A 1km-long, shared use cycleway and footway has been built along the south side of Stane Street in Westhampnett. Three new bus shelters have also been provided for the parish.

The project is largely complete, with remaining work including some fencing and a small amount of tactile paving to be installed. Total cost: approximately £350,000, funded from developer contributions (Section 106 funds).

Two-wheeled, two-legged… and even four-legged friends benefit
Highways engineers are used to building improvement schemes for four and two-wheeled vehicles, but not often for those on four legs: this was the challenge facing engineers, tasked with improving a crossing point for walkers, cyclists and horse riders on the South Downs Way.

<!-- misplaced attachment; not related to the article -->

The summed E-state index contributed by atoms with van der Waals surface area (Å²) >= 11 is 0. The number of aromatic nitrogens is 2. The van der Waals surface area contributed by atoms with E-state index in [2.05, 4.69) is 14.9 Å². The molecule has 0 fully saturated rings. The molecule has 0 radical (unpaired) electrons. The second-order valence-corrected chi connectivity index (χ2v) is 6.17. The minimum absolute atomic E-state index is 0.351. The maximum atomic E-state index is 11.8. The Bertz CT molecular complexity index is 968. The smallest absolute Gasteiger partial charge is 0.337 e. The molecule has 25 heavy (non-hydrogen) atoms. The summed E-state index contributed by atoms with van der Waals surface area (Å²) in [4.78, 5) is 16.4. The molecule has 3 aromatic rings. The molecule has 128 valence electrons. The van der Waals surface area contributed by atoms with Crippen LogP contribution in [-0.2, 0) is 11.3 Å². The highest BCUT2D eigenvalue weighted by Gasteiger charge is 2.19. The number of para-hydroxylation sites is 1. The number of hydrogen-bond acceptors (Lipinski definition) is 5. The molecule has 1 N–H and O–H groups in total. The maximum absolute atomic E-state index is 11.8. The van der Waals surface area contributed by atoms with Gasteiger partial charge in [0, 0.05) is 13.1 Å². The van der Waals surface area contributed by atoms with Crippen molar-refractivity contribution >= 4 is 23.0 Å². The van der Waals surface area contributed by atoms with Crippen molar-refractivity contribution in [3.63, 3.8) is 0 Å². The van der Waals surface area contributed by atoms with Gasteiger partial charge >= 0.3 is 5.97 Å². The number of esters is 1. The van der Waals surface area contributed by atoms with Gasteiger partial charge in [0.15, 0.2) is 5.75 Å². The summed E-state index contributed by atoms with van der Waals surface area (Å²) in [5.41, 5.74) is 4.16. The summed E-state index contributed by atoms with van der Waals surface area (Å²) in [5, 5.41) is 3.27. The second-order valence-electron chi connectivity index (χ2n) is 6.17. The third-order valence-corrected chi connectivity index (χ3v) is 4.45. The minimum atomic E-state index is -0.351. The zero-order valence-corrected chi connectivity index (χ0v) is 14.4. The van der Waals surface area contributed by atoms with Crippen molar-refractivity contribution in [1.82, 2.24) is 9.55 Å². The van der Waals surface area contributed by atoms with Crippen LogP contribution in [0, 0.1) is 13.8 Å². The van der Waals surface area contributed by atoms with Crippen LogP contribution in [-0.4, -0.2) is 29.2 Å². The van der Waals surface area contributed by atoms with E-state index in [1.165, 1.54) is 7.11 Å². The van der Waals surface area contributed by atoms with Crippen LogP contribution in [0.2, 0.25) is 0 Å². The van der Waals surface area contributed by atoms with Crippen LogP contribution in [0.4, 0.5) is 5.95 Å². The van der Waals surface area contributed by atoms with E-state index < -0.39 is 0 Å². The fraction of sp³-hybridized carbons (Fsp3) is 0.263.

West Sussex Highways improved waiting areas to accommodate equestrians, cyclists and walkers on each side of the A273 at Clayton Hill, Pyecombe.

Other improvements were: signage to alert drivers to the possible dangers of riders and walkers crossing; the bridleway southward was widened and resurfaced; bridleway drainage has been added to maintain a good surface, and a high-friction surface has been installed on the carriageway itself. The scheme cost a total of about £50,000.

North meets south in Barns Green
A footway has been built, linking the northern and southern ends of Barns Green village and creating a safer environment for pedestrians.

Before the 275m stretch of path was constructed, pedestrians had to walk from one end of the village to the other either on a potentially muddy verge or in the carriageway. The new footway will benefit residents, school children, public transport users and people visiting and staying at Sumners Ponds and has attracted several positive comments from the public.

Road repair work and significant improvements to the carriageway drainage system were also carried out while the project was ongoing to avoid the need for further disruption at a later date.